A baby’s whimpering slices through the crowd, soon followed by another baby’s cries. The cries of the older children compete with the noise. Their father stands beside the eight-day-old twins, who look confused, and he declares, “Shechechiyanu, v’kiyemanu, v’higiyanu l’zman hazeh.”
But, the joy is bittersweet. R. Dovid had healthy twin boys, yet he was suspended between life and death, his body eaten away by chemotherapy. The mohel pronounced, “The father should rejoice with his offspring,” while everyone couldn’t help but wonder just how short-lived that might be—and who will take care of them afterwards?
The twins lay in their stroller, dressed in white, sucking on their wine-drenched pacifiers. The rest of the family looked at them and patted their soft cheeks. They wondered, “Who will look after you? Will you remember your father?”
Filled with Faith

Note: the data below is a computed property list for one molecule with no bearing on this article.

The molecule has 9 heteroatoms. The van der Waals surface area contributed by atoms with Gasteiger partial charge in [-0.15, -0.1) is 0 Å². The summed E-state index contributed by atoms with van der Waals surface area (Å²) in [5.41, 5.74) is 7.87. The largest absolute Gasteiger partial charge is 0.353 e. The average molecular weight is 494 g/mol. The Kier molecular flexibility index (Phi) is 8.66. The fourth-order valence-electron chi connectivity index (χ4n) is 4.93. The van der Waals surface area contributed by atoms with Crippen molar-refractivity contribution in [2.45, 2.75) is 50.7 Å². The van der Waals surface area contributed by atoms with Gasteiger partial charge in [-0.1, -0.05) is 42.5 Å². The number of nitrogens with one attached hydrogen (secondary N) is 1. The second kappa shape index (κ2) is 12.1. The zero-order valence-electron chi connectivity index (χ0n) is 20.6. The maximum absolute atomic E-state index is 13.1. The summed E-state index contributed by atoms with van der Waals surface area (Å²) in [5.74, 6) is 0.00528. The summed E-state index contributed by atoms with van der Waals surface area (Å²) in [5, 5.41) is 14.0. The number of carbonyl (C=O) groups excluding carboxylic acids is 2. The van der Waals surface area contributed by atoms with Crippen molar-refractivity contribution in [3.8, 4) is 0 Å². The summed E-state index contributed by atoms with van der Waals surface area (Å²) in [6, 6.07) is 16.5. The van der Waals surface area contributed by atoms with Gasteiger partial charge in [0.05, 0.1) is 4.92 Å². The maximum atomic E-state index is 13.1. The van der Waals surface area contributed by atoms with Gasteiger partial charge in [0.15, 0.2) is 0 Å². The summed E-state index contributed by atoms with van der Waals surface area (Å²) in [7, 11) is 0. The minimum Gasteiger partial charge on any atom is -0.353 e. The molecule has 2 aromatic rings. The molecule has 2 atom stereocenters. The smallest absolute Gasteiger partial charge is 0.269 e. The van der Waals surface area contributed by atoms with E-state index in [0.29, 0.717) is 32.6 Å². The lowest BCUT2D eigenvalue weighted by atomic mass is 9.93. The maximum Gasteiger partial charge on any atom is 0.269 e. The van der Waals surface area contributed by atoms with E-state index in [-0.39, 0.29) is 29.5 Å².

A father of 13 walked towards the hospital exit. He clutched a bundle of papers in his hand and his face was glowing with a sense of serenity. “Hashem is with me, I shall fear no evil,” he reassured himself. He went home with the frightful results from his latest tests. The treatments that had so drained his energy and caused him so much pain had made no improvement.
Yet R. Dovid never faltered in his faith. His doctor was amazed, as he “never saw a patient like this before.” R. Dovid was a true warrior for Hashem; he did whatever Hashem wanted him to do, exactly when he was supposed to do it.
Visitors came and asked how he was doing. R. Dovid smiled back and answered, “Baruch Hashem, everything’s fine, everything will be all right.”
This was his attitude about everything. Everything was all right, even though his family of 13 children was cramped into a tiny three-room apartment. For him, everything was always good, and his whole family felt it.
But now the family is orphaned. 13 children grew up with the boundless love from R. Dovid and had him as a role model for total avodas Hashem and peace of mind under all circumstances. But now he’s gone and they are instead filled with tears and anguish. They suddenly see, for the first time, how poor-off they truly are.